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3 Top Books for Innovation and New Product Development in a Manufacturing Environment

3 Top Books for Innovation and New Product Development in a Manufacturing Environment

I’m not one for spending all my time with my head in books, but there are times when they can be a real source of inspiration. I want to share with you some of my favourite books which have given me a thrill to read and boosted my inspiration when I arrive at work each day. They are not directly aimed at innovation, but that does not reduce their relevance to improving the way that we look at our new product development processes.

The first one is The Goal by Eli Goldrat and Jeff Cox (Gower Publishing 2004). It is not your normal type of engineering, manufacturing or business read. The lessons presented in this book are in the form of a novel – itself an innovation for a business manufacturing read. It is a story of how Alex Rogo turns a plant around despite the odds by the use of the Theory of Constraints (TOC) developed by Eli Goldrat. This could have been written in a dry and predictable way much like many other business books, but instead it captivated me from start to finish.

The second book is The Toyota Way by Jeffrey Liker (McGraw-Hill 2004). This is more of a traditional read, and takes you through 14 management principles developed by Toyota over the last 80 years to such great effect making Toyota the success that it is today. These principles are more commonly understood as lean manufacturing, but Liker has made an effort to apply them to innovation and the new product development process too.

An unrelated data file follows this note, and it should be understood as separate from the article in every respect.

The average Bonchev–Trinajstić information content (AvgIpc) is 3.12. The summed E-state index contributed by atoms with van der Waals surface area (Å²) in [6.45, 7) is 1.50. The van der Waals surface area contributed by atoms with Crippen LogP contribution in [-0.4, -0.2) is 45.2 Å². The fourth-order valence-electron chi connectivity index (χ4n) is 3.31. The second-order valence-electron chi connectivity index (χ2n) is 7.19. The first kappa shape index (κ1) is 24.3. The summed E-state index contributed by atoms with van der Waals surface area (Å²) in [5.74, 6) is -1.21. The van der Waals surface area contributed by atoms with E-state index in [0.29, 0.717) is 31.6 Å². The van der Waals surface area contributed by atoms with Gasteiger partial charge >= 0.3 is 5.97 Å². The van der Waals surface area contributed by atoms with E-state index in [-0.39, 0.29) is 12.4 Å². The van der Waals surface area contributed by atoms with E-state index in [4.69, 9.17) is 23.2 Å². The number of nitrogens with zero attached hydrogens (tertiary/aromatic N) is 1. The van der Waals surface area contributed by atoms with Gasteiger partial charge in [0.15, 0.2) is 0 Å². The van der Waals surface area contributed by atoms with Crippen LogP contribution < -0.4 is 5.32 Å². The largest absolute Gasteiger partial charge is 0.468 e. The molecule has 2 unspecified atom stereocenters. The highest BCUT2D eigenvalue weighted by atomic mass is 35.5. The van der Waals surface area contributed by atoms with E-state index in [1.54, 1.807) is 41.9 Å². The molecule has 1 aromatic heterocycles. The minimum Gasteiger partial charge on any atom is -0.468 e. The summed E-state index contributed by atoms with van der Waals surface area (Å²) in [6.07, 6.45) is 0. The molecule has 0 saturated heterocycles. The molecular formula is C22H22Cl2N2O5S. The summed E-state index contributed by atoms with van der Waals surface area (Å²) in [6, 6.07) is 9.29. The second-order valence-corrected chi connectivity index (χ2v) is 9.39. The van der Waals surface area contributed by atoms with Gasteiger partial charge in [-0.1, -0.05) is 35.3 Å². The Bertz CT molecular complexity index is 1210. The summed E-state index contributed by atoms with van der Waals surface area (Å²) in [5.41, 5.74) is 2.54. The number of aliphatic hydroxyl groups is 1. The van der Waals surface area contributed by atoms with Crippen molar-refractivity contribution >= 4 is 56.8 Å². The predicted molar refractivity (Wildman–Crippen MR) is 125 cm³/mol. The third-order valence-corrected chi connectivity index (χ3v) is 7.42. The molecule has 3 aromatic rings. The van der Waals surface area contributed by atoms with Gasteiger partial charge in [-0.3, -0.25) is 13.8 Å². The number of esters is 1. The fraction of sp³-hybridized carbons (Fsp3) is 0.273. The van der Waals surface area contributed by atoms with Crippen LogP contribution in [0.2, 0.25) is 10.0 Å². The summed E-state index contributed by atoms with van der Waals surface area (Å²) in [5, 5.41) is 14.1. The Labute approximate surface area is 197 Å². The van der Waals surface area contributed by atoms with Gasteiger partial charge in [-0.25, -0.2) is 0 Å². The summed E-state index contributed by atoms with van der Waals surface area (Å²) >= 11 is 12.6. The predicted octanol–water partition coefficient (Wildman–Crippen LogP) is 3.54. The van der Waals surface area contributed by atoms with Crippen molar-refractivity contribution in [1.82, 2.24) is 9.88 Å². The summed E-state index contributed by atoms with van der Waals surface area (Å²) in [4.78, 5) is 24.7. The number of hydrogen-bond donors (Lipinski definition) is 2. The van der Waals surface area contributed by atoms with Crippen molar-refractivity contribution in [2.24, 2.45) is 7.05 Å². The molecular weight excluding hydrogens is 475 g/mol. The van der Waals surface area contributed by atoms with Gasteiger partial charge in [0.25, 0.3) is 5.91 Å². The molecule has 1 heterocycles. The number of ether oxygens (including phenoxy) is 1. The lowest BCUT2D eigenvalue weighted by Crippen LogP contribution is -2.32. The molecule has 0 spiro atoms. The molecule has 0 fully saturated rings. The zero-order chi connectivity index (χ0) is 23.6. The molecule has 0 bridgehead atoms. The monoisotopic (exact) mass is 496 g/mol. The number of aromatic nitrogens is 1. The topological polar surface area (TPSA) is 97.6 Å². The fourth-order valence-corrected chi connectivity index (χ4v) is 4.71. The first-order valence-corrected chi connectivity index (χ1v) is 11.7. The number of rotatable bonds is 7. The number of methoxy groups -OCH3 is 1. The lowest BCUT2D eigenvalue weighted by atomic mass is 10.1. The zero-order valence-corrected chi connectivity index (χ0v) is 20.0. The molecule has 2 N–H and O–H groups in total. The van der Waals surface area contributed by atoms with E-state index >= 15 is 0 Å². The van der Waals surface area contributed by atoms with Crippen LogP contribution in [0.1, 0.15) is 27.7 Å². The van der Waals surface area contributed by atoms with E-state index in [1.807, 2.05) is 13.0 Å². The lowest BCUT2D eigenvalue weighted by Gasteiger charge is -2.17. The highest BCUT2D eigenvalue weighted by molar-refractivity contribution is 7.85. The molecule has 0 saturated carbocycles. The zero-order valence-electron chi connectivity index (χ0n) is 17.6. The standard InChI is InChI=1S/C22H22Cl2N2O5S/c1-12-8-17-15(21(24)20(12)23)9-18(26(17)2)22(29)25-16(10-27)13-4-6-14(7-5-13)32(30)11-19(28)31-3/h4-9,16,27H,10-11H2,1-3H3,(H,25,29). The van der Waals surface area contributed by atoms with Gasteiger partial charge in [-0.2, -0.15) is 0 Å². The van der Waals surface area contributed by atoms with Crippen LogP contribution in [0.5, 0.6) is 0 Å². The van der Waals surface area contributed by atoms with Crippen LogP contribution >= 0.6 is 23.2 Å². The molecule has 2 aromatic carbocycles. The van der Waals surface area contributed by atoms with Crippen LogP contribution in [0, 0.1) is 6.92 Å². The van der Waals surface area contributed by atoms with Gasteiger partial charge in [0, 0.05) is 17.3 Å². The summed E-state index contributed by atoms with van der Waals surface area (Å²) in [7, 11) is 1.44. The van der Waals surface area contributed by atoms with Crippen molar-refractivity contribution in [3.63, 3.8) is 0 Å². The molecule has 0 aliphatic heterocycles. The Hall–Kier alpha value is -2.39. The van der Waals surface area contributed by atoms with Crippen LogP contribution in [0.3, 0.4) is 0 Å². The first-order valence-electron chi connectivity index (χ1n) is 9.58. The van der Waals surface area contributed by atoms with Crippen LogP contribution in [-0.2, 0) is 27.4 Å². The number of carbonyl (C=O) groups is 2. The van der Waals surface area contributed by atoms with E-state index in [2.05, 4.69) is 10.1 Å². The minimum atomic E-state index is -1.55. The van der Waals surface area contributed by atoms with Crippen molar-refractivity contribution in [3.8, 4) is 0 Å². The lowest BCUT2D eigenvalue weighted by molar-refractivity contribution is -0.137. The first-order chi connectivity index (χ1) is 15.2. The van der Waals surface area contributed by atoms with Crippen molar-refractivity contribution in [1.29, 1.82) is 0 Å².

My third book is The Decision Book – Fifty models for strategic thinking by Mikael Krogerus and Roman Tschappeler (Profile Books). This is a very different type of book and certainly not one to read from start to finish. Much better as a book to dip into and be inspired by the models, tools and simulations that you could use to better understand or analyse complex (or not so complex) situations. They range from the much used and familiar Boston matrix (cash cow, star etc) and SWOT analysis through to the less well known Monte Carlo Simulation and The Black Swan Model. Many of these models can be used to better understand the nature of innovation and the way that our processes can be improved to obtain greater results from our product development efforts.

The 3 books here have been really worth while purchases for me and I would highly recommend that you also take a look into them.

Even better, drop me a note to tell me about your favourite business innovation books and what makes them so special to you.

Enjoy the opportunity.